Sol, Alexander the Great, and Mithridates

And while we’re discussing CRRO 437/1a, I’d just like to point out the similarities between the rendering of Sol on this type and the design of the obverse of 405/5:

On this type and the connection to the coinage of Mithridates Eupator see this early post. For me the the real clue is the poof of hair at the top of the forehead in addition to the snaky free flowing locks.  The up swoop and free locks are both derived ultimately from the portraiture of Alexander the Great:

And of course we must throw into the mix, how Alexander’s iconography in turn effected divine imagery especially the image of Helios on the coinage of the Rhodians:

Notably the same style is also used on 428/3:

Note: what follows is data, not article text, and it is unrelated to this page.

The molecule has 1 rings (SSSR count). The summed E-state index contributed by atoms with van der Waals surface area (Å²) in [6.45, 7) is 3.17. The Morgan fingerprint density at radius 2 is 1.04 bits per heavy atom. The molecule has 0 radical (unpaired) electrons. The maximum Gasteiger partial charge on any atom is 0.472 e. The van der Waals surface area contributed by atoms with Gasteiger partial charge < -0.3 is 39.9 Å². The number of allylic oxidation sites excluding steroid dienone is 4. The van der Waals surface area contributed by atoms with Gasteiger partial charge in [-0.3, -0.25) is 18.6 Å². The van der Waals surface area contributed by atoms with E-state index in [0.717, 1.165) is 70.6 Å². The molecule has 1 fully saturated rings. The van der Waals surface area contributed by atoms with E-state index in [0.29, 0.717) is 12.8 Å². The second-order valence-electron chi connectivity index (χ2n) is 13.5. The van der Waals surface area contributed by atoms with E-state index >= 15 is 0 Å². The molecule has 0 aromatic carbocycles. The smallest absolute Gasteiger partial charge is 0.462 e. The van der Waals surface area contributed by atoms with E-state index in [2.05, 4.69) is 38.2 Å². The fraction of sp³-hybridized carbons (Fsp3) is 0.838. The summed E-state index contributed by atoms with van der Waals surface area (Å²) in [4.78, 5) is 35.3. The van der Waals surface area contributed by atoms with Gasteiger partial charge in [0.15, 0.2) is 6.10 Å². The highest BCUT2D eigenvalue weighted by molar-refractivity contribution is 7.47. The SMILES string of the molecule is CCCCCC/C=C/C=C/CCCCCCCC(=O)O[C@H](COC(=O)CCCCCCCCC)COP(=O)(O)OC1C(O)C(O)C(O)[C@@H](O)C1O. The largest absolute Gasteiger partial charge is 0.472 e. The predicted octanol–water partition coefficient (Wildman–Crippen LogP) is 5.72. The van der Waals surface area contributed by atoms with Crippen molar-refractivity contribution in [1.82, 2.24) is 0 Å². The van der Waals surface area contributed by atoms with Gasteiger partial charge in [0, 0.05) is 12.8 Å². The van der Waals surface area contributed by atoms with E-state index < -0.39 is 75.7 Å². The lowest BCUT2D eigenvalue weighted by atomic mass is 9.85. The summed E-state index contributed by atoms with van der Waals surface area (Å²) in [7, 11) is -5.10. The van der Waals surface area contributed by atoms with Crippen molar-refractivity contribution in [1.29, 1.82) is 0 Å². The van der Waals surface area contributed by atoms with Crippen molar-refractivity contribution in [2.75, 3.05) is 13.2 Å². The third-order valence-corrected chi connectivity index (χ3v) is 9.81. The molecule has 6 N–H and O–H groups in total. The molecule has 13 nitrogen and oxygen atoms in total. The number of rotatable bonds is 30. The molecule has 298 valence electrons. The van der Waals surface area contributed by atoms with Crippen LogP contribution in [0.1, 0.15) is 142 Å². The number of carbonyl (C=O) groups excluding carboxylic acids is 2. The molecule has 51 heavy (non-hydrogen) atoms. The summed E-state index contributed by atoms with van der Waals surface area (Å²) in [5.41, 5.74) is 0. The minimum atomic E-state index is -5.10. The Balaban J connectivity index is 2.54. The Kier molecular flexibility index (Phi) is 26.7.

1 thought on “Sol, Alexander the Great, and Mithridates”

  1. What verifiable basis do we have for attributing the statuary as likenesses of Alexander? Modern attributions of ancient portraits lacking contemporaneous inscriptions are notoriously difficult and prone to delusions of grandeur! In order to make the visual link to the coins, I think you also need to argue that the statues have been correctly identified as Alexander. BTW, I enjoy your website!

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